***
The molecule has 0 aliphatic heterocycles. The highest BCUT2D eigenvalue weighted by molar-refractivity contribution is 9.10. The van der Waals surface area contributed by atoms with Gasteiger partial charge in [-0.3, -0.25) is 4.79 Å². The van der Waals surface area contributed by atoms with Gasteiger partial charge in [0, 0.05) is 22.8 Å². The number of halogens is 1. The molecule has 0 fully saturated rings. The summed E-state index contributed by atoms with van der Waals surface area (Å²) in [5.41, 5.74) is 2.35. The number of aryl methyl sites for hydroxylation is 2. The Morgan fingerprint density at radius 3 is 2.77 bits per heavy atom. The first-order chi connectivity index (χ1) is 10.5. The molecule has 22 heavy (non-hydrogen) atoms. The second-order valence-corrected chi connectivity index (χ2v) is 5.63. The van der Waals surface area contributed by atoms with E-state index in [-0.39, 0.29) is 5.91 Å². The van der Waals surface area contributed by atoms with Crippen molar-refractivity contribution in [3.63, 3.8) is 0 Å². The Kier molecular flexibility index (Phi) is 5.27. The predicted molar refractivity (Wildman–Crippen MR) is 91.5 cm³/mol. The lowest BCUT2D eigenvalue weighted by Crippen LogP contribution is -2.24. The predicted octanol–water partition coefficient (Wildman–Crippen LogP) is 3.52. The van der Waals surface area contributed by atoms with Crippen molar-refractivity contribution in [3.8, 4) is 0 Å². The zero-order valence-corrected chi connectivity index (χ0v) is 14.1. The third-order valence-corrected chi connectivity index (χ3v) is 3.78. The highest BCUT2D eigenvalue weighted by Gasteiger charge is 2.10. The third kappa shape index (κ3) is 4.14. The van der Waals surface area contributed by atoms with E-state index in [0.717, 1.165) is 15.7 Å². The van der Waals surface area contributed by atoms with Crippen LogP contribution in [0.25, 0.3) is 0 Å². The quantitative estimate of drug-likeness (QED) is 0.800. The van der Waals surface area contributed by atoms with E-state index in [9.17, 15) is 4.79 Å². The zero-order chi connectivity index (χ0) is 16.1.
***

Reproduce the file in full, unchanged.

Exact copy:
The molecule has 0 aliphatic heterocycles. The highest BCUT2D eigenvalue weighted by molar-refractivity contribution is 9.10. The van der Waals surface area contributed by atoms with Gasteiger partial charge in [-0.3, -0.25) is 4.79 Å². The van der Waals surface area contributed by atoms with Gasteiger partial charge in [0, 0.05) is 22.8 Å². The number of halogens is 1. The molecule has 0 fully saturated rings. The summed E-state index contributed by atoms with van der Waals surface area (Å²) in [5.41, 5.74) is 2.35. The number of aryl methyl sites for hydroxylation is 2. The Morgan fingerprint density at radius 3 is 2.77 bits per heavy atom. The first-order chi connectivity index (χ1) is 10.5. The molecule has 22 heavy (non-hydrogen) atoms. The second-order valence-corrected chi connectivity index (χ2v) is 5.63. The van der Waals surface area contributed by atoms with E-state index in [-0.39, 0.29) is 5.91 Å². The van der Waals surface area contributed by atoms with Crippen molar-refractivity contribution in [3.63, 3.8) is 0 Å². The Kier molecular flexibility index (Phi) is 5.27. The predicted molar refractivity (Wildman–Crippen MR) is 91.5 cm³/mol. The lowest BCUT2D eigenvalue weighted by Crippen LogP contribution is -2.24. The predicted octanol–water partition coefficient (Wildman–Crippen LogP) is 3.52. The van der Waals surface area contributed by atoms with Crippen molar-refractivity contribution in [3.8, 4) is 0 Å². The zero-order valence-corrected chi connectivity index (χ0v) is 14.1. The third-order valence-corrected chi connectivity index (χ3v) is 3.78. The highest BCUT2D eigenvalue weighted by Gasteiger charge is 2.10. The third kappa shape index (κ3) is 4.14. The van der Waals surface area contributed by atoms with E-state index in [0.717, 1.165) is 15.7 Å². The van der Waals surface area contributed by atoms with Crippen LogP contribution in [0.25, 0.3) is 0 Å². The quantitative estimate of drug-likeness (QED) is 0.800. The van der Waals surface area contributed by atoms with E-state index in [9.17, 15) is 4.79 Å². The zero-order chi connectivity index (χ0) is 16.1.